EXACTLY 100 years on from one of our greatest military disasters, many think the murderous Gallipoli campaign of World War One was exclusively an Australian tragedy.
In fact, our area lost many young men during that insane attempt to knock Turkey out of the war and we also have local links with military ‘high-heidjins’ responsible for their deaths!
Far from all Clydesdale’s estimated 600 war dead perished in the Western Front trenches, many fighting and falling alongside their better-remembered Aussie and New Zealand (Anzac) comrades.Our own Lanarkshire Yeomanry and the locally-recruited Highland Light Infantry were there and paid a bloody price.
For example, at Forth, the Memorial records the name of Archie Moffat who, by 1915, was serving with the 7th HLI as a Lance Corporal when the 22-year-old Carnwath-born man was killed in a rare successful storming of the Turkish trenches.
Sharing a Christian name and rank with him was Archie Morton of the 1st Lanarkshire Yeomanry.
This Archie was born in Wilsontown around 1894 and was killed along with 14 regimental comrades in a Turkish bombardment at Gallipoli in December 1915.
One local man who died an Australian citizen was Joseph Orr, born in Forth around 1896 before his parents emigrated to Brisbane. He was serving as a Private with the 15th Australian Imperial Force at Gallipoli when he fell on May 3, 1915. Two other local men, with the 8th HLI, died, probably within seconds of each other, at Gallipoli on June 28, 1915 during a heavy attack; James Tracey, born around 1890 in Law and raised in Wilsontown and David Waddell, a Lanarkian, born around 1892, the son of a Carluke man and a Braehead woman.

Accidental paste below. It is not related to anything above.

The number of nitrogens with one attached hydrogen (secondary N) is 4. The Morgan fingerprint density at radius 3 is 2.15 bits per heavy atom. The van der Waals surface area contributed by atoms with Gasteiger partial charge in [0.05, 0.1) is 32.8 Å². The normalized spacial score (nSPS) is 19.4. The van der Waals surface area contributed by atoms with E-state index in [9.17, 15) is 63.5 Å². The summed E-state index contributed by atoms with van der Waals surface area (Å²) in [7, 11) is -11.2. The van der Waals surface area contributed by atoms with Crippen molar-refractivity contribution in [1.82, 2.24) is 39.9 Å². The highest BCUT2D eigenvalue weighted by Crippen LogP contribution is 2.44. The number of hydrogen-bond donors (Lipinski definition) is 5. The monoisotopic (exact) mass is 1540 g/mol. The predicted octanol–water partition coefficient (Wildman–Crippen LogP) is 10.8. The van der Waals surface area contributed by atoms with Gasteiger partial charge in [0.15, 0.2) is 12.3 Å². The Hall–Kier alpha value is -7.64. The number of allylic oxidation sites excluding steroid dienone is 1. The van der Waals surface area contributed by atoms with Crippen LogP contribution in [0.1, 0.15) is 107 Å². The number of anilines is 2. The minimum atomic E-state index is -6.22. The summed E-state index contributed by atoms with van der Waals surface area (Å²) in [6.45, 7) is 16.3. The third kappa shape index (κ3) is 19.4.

Two weeks after their deaths, Adam Young joined their regiment’s casualty list of the 8th HLI: he was born around 1893 in Wilsontown to a Biggar father and Peebles mother.
There were two men with a ‘Gallipoli Connection’ who lived to return home after the war and die peacefully as old men; Admiral Sir John de Robeck and General Sir Ian Hamilton.
The admiral was in charge of the initial Royal Navy attempt to take the Turkish capital by sending fleet of battleships up the Dardanelles channel.
The mighty fleet action soon came to an end as Turkish mines blew up and sank several of the warships and de Robeck had to report to his boss at the Admiralty, Winston Churchill, that the only way to beat the Turks would be by a land invasion. That led to the bloody farce of the Gallipoli landings.
The admiral came out of the war unscathed and became local landed gentry, marrying the then-owner of Lee Castle between Lanark and Carluke. Ironically, it was there that he came closer to death than he’d ever been in the war, being seriously injured in a car accident near the Cartland Road End in the early Twenties.
There was also a bitter irony concerning General Sir Ian Hamilton; he commanded he British Empire forces at Gallipoli and became something of a scapegoat for the disaster, perhaps unfairly.
He never held a active army post again.
He therefore had plenty of spare time on his hands when, in 1926, he came to Lanark to declare open its new Memorial Hall, its Remembrance tablets carrying the names of several men who had died under his catastrophic command.